Now, remove the duck from the oven and out of the roasting pan onto a board or platter so it can rest a few minutes.

Pour off the duck fat into a wide mouthed sterilized mason jar (a half pint or pint sized jar, depending on the amount of fat your duck gave up) and let it cool down before sealing it and storing it in the refrigerator to use later for duck fat fried potatoes and other tasty dishes.

Once the duck has rested a few minutes, cut off the wings, chop out the backbone, then remove the legs and thighs, and slice off the breast meat. Be sure to leave the crisp skin on when you serve it (in other words, don’t be greedy and eat the skin before serving…).

It pairs up well with a vinegar-based potato salad, green beans or peas, and a squash mash (cooked squash – pumpkin, summer squash, butternut…mashed with butter and seasonings). Those could be cooked the final roasting hour of the duck.

See how simple that is? And you’ll be rewarded with not just a tasty duck, but the carcass bits to make duck stock for soup, and the duck fat for frying potatoes and eggs. Or use it to replace the vegetable shortening in making pie crusts for savory pies (pot pies!). Spread it like butter on rye bread and sprinkle on a bit of salt and sliced radishes for an open-faced sandwich (or tiny cocktail rye breads for hors d’oeuvres, with pearl onion, radish, olive, or scallion toppings, and maybe a thin slice of duck). Use it in a roux for making gumbo, pot pies, jambalaya, stews, or a sauce. Use it to make fried rice. Use duck fat to roast Brussels sprouts, beets, carrots, asparagus, kale chips, mushrooms, or rutabagas. Use duck fat for making duck confit (and then using the re-rendered fat to braise red cabbage and apples, mushrooms, green beans, potatoes, as a topping for toasts served with the duck, for scrambling eggs, or making savory quiches). Duck fat has lots and lots of uses.

So, anyway, once the fat is rendered and saved, and the duck is rested – serve it forth.

Duck is the perfect winter dish, where you want the oven on a long time for the warmth it adds to the house. It’s great for a romantic dinner for 2.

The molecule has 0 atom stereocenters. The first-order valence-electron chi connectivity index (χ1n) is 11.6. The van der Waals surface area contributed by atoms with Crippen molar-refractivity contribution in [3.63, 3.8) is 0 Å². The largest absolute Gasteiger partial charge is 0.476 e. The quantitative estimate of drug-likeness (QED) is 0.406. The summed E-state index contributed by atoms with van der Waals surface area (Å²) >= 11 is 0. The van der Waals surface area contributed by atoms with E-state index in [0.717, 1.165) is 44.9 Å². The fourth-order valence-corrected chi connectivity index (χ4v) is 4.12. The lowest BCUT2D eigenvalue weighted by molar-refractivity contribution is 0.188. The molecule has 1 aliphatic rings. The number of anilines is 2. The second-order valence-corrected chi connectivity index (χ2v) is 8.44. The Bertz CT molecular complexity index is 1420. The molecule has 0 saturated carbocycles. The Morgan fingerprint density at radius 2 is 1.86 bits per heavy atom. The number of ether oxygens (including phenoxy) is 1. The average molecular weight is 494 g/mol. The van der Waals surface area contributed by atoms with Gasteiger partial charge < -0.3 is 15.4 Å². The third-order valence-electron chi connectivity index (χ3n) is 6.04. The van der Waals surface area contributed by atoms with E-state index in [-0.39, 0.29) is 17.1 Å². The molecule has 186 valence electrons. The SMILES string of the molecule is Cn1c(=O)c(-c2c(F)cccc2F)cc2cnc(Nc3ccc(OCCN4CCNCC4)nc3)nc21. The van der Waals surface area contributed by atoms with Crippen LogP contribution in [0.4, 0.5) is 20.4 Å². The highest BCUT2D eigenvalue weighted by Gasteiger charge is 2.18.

And oh my gosh – if you roast your own duck, you get that amazing duck fat! Duck may seem a little expensive when you buy it, because it costs more than turkey or chicken, but with all its many, many uses and the many ways you can then serve the duck, it becomes a very frugal dish.

You get to enjoy it freshly roasted, with its crisp, delicious skin. Then you get the leftover slices to serve as appetizers or sandwiches or for fried rice or to put in egg rolls. Then you can make a stock from the bones. Then you have the duck fat for sandwiches or sauteeing or pie making or sauces or the roux for stews or frying rice.

Two people can eat well off of a duck for at least a week, and often for two weeks. It’s a provident gourmet dish!

3 Comments (+add yours?)

  1. Judy Schultheis
    Dec 16, 2013 @ 21:59:14

    I don’t want to deal with the duck fat. I have butter, olive and coconut oils, lard and bacon grease. I don’t think I need another one.

  2. Noddy
    Dec 16, 2013 @ 18:04:35

    But then you miss out on the marvelous, tasty, delicious, yummy, duck fat!

    But yes, for those who don’t want to deal with the duck fat, the Muscovies are good.

  3. Judy Schultheis
    Dec 16, 2013 @ 16:42:53

    You can call me lazy if you like, but I buy Muscovy ducks. They originated in South America and have much less fat – not a whole lot more than your average chicken. They taste fine roasted, as I know from doing one for Christmas for 20 some-odd years now. I make duck soup for New Year from the carcase.